Your views are important to us.
IRIN is currently reviewing its work and we need to understand your views and priorities.
Manbahadur Tamang – Farmer, Nepal
Manbahadur Tamang – “The prognosis doesn’t look good”
Name: Manbahadur Tamang
Location: Kolpata village, Sindupalchok District, Nepal
Does your spouse/partner live with you? Yes
What is your primary job? Farmer
What is your monthly salary? I don’t receive a monthly salary. Every six months I earn US$600-800 from each harvest.
What is your household’s total income - including your partner’s salary, and any additional sources? My wife helps in the farming and household chores. I don’t have any other additional income.
How many people are living in your household - what is their relationship to you? Two teenage sons, two teenage daughters and a wife.
How many are dependent on you/your partner's income - what is their relationship to you? All five members of my family are dependent on me.
How much do you spend each month on food? Well over $50
What is your main staple - how much does it cost each month? Rice and vegetables/$50.
How much do you spend on rent? I own my own home in the village.
How much on transport? Around $20 per month
How much do you spend on educating your children each month? $30
After you have paid all your bills each month, how much is left? Hardly anything
Have you or any member of the household been forced to skip meals or reduce portion sizes in the last three months? Not yet, but likely if we run out of cash.
Have you been forced to borrow money (or food) in the last three months to cover basic household needs? Yes, from the local high-caste landlords at high interest rates.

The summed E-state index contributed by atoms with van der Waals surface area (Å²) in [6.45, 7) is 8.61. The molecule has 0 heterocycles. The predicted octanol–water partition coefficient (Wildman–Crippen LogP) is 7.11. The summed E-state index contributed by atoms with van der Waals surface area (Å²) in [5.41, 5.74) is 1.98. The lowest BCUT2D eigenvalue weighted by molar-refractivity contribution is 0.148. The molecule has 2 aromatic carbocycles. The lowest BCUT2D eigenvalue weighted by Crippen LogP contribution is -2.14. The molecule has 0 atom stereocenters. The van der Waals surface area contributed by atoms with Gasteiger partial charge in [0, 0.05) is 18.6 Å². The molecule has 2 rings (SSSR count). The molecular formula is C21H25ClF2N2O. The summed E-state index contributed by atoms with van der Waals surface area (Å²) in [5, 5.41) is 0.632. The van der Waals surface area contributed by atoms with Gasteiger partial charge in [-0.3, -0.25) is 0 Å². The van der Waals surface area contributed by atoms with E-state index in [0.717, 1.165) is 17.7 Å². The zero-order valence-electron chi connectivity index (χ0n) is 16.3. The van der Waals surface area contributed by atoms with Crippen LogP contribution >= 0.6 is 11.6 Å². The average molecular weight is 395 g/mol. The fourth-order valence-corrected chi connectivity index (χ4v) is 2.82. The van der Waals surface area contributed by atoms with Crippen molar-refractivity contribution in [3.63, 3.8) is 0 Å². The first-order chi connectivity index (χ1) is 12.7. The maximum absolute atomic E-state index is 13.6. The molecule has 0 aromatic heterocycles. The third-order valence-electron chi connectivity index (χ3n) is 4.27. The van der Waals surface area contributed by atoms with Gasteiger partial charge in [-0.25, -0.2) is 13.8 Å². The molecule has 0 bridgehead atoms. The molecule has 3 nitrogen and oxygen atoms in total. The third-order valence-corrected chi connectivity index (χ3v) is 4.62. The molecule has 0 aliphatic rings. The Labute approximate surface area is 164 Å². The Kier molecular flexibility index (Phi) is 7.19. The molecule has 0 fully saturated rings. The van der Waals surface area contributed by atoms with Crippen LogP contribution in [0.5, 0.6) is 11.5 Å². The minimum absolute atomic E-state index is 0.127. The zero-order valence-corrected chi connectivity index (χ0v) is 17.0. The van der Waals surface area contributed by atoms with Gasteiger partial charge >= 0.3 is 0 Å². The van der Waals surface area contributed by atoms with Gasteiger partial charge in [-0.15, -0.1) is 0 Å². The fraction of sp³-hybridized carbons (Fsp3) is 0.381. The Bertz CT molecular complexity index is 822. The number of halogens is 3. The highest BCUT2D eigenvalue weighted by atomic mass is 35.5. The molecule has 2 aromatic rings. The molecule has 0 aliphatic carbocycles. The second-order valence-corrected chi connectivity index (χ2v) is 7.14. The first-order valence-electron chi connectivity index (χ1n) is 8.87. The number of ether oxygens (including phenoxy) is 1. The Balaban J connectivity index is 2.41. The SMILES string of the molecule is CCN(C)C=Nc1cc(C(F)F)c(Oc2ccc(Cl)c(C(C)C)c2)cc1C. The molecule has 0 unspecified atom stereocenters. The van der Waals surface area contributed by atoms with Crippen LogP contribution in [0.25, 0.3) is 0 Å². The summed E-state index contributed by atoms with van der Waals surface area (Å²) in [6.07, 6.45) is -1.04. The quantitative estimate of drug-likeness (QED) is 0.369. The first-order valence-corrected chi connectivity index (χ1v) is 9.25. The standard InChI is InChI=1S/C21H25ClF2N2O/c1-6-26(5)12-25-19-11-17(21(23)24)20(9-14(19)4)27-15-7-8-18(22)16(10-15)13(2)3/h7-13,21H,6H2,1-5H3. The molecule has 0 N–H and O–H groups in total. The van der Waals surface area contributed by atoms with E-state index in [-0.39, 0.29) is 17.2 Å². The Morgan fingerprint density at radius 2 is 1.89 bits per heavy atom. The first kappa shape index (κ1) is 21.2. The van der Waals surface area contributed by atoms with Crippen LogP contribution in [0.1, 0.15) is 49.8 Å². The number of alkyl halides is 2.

KOLPATA, 06 December 2012 (IRIN) - Manbahadur Tamang’s family of six are subsistence farmers in Kolpata village, Sindupalchok District, 150km southeast of the Nepali capital Kathmandu. They lost this year’s entire maize crop to heavy monsoon rains in June, and now, for the first time ever, family members have been forced to look for work as day labourers. Two teenage sons have had to drop out of school.
“Without cash, we can’t buy food and it’s expensive nowadays. We can’t borrow any money because the interest rates are too high and the government doesn’t provide any subsidies for farmers - even when we lose everything because of the weather.
“Over the last three months, we have managed to survive but the money is not enough to support all of us.
“If I went to Kathmandu I could find work, but then I would need to rent a place and spend even more money on food.
“I don’t know how long I can do this at my age. It’s only getting worse. My health is not good. I only hope that life in this country doesn’t get any more expensive. Prices continue to go up and yet our incomes don’t change at all.”
“The price of rice is almost double what it was five years ago. Now I fear food prices are going to rise still further.
“Until now, we have managed to eat regular meals and we can still afford rice. However, the prognosis doesn’t look good.
“This year has already been bad. I can only pray that things improve for the better.”
June 2013 update
Health & Nutrition,
[This report does not necessarily reflect the views of the United Nations]